posted on November 22, 2018
Today, people in Virginia and across the country use video to show what really happened in car accidents. Dash cams, in particular, have become popular. Many people believe that the $50 to $400 investment in one of these cameras can, in the long run, pay dividends if a crash leads to an insurance claim and/or personal injury lawsuit.
A dash cam is a small video camera. You can mount it to your car’s dashboard or windshield. Most cameras will record what happens in front of the vehicle. It typically records as long as the vehicle is in gear. More advanced models can also record interior audio and video, provide rear-facing video, display on your rearview mirror or stream to the Internet, as Consumer Reports explains.
If you are thinking about installing a dash cam in your own vehicle, keep in mind: It will not play favors. If you get into an accident, and another driver is at fault, the dash cam will capture it. However, if you are at fault, the camera will capture that, too.
In its 2018 Automotive Trends Report, Google stated that searches for onboard cameras were on an upward trend. In fact, the search volume for onboard cameras was three times as large as the search volume for autonomous driving, Google reported.
Many people buy in-car cameras for driving support, according to Google. For instance, they may buy a back-up or side-view camera to see what is happening in blind spots. In other words, they hope that the video can help them to avoid accidents. However, people are also buying dashboard cameras because they see the potential role that the video footage could play if they end up filing an accident claim, according to Google.
So, if you are thinking about installing one in your car, you should consider the potential accident prevention and accident response benefits it could provide. With that said, dash cams or other types of cameras can now be found, already installed, in many new cars and trucks. That trend is likely to continue as manufacturers respond to consumer demand. In the future, you may have no choice when it comes to a dash cam.
Seeing really is believing. If you have clear dash cam video footage of what happened before, during or just after an incident – particularly video with the time and date recorded on the image or embedded in metadata – few will argue with what the footage shows.
For example, if a car sideswiped your vehicle as it passed, your dash cam could capture the color, make and model of the car as well as the license plate. That information would be valuable if you were in a hit-and-run accident. The camera could also capture details such as:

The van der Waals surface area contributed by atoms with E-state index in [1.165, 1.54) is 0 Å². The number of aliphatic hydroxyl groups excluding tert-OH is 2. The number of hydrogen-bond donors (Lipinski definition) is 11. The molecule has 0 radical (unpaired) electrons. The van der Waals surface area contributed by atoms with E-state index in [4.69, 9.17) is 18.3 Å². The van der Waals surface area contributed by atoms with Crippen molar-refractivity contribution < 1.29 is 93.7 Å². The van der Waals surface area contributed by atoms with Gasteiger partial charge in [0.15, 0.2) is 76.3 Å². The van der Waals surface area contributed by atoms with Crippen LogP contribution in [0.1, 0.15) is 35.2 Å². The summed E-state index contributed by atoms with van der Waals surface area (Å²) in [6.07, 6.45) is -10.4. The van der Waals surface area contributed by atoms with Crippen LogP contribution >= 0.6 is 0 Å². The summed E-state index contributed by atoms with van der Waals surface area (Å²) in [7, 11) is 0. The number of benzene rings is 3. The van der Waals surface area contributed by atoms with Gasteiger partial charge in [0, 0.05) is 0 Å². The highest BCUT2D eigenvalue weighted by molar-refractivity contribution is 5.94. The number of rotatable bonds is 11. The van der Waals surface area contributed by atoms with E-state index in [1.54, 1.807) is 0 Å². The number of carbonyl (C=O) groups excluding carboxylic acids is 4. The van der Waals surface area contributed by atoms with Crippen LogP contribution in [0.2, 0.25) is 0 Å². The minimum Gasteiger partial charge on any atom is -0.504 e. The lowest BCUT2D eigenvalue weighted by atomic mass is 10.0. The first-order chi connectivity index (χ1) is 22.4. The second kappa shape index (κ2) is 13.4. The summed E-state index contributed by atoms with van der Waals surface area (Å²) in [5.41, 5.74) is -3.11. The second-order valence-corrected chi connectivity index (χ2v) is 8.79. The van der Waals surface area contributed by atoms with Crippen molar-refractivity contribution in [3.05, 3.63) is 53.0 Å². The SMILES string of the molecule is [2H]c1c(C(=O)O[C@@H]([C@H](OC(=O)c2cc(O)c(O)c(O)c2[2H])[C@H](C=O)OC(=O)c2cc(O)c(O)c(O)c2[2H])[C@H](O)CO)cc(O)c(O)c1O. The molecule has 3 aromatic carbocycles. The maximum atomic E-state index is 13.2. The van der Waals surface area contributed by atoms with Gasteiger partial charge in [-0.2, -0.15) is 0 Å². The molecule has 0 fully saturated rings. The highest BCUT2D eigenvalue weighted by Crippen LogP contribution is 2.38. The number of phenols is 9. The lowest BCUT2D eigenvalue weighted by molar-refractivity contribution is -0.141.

The dash cam may also capture what happened after the crash such as the driver’s apology, hostility or impairment from drugs or alcohol.
As you can see, dash cam video may serve as strong evidence in a car accident claim. An insurance company will consider what the dash cam footage shows. It will contemplate the potential impact of that footage on a jury as it decides whether to accept or deny liability and determines whether to extend a settlement offer.
Clear footage of an accident could be enough to convince an insurance company to settle a claim. However, anything that opens the video to interpretation could cause its evidentiary value to drop. For instance, if the footage is grainy or dark due to rain, fog or the time of day, or if the images in the video are obscured, it may not be as effective as you would like.
If your case went to trial, you would need to establish that the video accurately depicted what occurred in the accident before a judge would allow it to be seen by a jury. A judge would likely need to see the footage before allowing the jury to view it. If allowed, the footage could have a powerful effect on the jury’s determination of liability and damages.
Again, the camera won’t take sides. If you have a dash cam, and its footage shows that you contributed to an accident, an insurance company could get a court order to obtain the footage and use it against you. This is important in Virginia, where a person must be completely without fault in order to secure compensation in a personal injury claim.
Suppose video from your dash cam showed that you changed lanes two or three times just prior to being sideswiped? What if an expert could testify that, by extrapolation, you were speeding at the time of the crash? Additionally, the audio from the dash cam recording could capture you complaining about how tired you are, reveal that you had loud music blaring or indicate that you were otherwise distracted at the time of the crash.
You can bet that the insurance company will use anything amiss in dash cam video to put the blame on you for an accident. So, in this sense, a dash cam video may provide highly damaging evidence in your case. It’s an important factor to consider.
If another driver recently caused a crash that hurt you or caused the loss of a loved one, you should seek help right away from an experienced Virginia car accident lawyer at Marks & Harrison. We can review all of the evidence in your case, including video footage, and help you to explore all of your legal options. To learn more, contact us for a free consultation. We can assist you from our Richmond office or from any one of our nine other Virginia locations.